Body condition scoring pays dividends

Beef 911: Having a good handle on body condition allows you to fatten 
thin cows and feed less to fat ones to boost performance

Purebred hereford cattle
Reading Time: 4 minutes

Body condition scoring really means assessing the condition and fat cover on your cow to enable you to feed them for optimal growth and reproductive performance.

It may mean separating the fat and thin groups from the main herd, which allows you to feed them separately to save feed on the fat ones and build up condition on the thin cows. Pregnancy checking in the fall is the best time to body condition score and allows you to get the cattle in optimal shape before calving time.

Having the cows in the optimal shape for calving also sets them up to help carry them through to the breeding season and achieve optimum conception. In Canada we use the five-point system with 1 being emaciated and 5 being extremely fat. In the U.S. system they use a nine-point system so every point on their system is equivalent to half in our system. Many years ago we tried to fine-tune our system and half body condition scores were added in, such as calving ideally we want cows in a 2.5 to 3.5 body condition score (BCS). In simple terms, the fat cows need to go on a diet and the thin ones need to be fed more as a group or possibly put in with the bred heifers.

There are several good references, including the great work the Alberta Beef Producers did in March 2015 (see There is also a memory stick with the same information on it that has been given out at numerous cattle events and can be ordered by calling 403-275-8558 (ext. 302) or [email protected]. The beef code of practice has an excellent appendix A (pages 42-44) explaining condition scoring so get a copy, as it is worthwhile to have for so many other reasons. Saskatchewan Agriculture has also put out an excellent video on this same subject and if you Google ‘body condition scoring,’ lots of pictorial drawings come up.

One uses a combination of checking for fat cover at four main locations (the short ribs, tail head, spine, and hooks or pin bones). For the ideal condition of 3, for instance, you should only feel the tips of the short ribs with firm pressure. Once you practise a bit, many cows can be easily categorized into the thin, fat or normal category, as even with large herds separating into three groups is common. You will find most times that if pasture has been good, the oldest cows and the first calvers commonly fall into the thin category. When one sees the large calves the first calvers have raised, it is no wonder some weight loss has occurred and this group is the future of your herd so they often need a little more TLC.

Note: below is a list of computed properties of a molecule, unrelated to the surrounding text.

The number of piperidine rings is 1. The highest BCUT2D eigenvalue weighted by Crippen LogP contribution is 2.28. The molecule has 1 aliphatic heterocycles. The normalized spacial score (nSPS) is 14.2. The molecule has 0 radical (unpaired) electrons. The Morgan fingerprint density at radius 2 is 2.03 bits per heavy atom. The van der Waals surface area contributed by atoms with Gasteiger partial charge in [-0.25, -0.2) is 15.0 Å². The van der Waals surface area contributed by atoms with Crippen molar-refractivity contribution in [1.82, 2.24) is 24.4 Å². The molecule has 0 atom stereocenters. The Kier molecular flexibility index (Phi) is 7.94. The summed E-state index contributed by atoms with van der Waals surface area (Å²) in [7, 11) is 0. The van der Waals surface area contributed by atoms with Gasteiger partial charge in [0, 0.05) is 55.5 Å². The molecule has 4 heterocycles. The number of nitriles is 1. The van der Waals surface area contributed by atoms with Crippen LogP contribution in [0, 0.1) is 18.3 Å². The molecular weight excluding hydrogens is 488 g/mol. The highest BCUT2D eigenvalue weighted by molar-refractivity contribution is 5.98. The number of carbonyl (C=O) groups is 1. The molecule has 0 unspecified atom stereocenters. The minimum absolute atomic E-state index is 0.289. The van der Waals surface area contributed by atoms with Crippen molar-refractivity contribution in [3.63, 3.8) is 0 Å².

Fall is really the ideal time to body condition score for spring-calving cows. There is the least demand on the cows as the calves are weaned (provided this is a typical spring-calving program) you are generally running them through the chute to pregnancy check and giving treatment for internal and external parasites and potentially scours vaccines. The latest Western Canadian Cow-Calf Survey indicated still only 60 per cent of beef producers pregnancy check. The vast majority of the large producers pregnancy check, so it is probably more like 80 per cent of the cattle get pregnancy checked so the body condition scoring can be done quickly. That means different groups can be sorted at the same time as the open cows are peeled off to be sold.

So many of the yearly health and production issues can be minimized by getting your cows in the proper shape this fall.